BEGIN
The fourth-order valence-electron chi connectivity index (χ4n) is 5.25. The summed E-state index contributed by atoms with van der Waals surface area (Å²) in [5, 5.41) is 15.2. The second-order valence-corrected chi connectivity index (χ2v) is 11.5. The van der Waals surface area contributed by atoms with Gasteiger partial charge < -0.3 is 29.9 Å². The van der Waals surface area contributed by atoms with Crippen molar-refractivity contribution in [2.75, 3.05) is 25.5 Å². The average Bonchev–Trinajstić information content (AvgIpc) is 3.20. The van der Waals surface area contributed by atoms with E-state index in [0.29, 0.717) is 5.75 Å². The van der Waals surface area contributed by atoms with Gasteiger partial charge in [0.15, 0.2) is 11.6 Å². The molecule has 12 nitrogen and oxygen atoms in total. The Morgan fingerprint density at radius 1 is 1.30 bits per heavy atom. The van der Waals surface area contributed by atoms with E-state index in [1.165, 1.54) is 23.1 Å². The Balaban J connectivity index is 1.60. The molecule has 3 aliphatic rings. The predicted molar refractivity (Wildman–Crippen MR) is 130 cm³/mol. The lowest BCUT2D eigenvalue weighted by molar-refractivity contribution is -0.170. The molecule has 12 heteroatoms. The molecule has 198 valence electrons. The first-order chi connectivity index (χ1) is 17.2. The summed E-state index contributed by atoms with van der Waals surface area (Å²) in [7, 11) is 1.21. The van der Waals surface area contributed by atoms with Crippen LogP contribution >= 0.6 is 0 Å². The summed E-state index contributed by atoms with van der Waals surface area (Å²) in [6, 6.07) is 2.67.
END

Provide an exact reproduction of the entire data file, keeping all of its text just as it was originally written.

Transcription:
The fourth-order valence-electron chi connectivity index (χ4n) is 5.25. The summed E-state index contributed by atoms with van der Waals surface area (Å²) in [5, 5.41) is 15.2. The second-order valence-corrected chi connectivity index (χ2v) is 11.5. The van der Waals surface area contributed by atoms with Gasteiger partial charge < -0.3 is 29.9 Å². The van der Waals surface area contributed by atoms with Crippen molar-refractivity contribution in [2.75, 3.05) is 25.5 Å². The average Bonchev–Trinajstić information content (AvgIpc) is 3.20. The van der Waals surface area contributed by atoms with E-state index in [0.29, 0.717) is 5.75 Å². The van der Waals surface area contributed by atoms with Gasteiger partial charge in [0.15, 0.2) is 11.6 Å². The molecule has 12 nitrogen and oxygen atoms in total. The Morgan fingerprint density at radius 1 is 1.30 bits per heavy atom. The van der Waals surface area contributed by atoms with E-state index in [1.165, 1.54) is 23.1 Å². The Balaban J connectivity index is 1.60. The molecule has 3 aliphatic rings. The predicted molar refractivity (Wildman–Crippen MR) is 130 cm³/mol. The lowest BCUT2D eigenvalue weighted by molar-refractivity contribution is -0.170. The molecule has 12 heteroatoms. The molecule has 198 valence electrons. The first-order chi connectivity index (χ1) is 17.2. The summed E-state index contributed by atoms with van der Waals surface area (Å²) in [7, 11) is 1.21. The van der Waals surface area contributed by atoms with Crippen LogP contribution >= 0.6 is 0 Å². The summed E-state index contributed by atoms with van der Waals surface area (Å²) in [6, 6.07) is 2.67.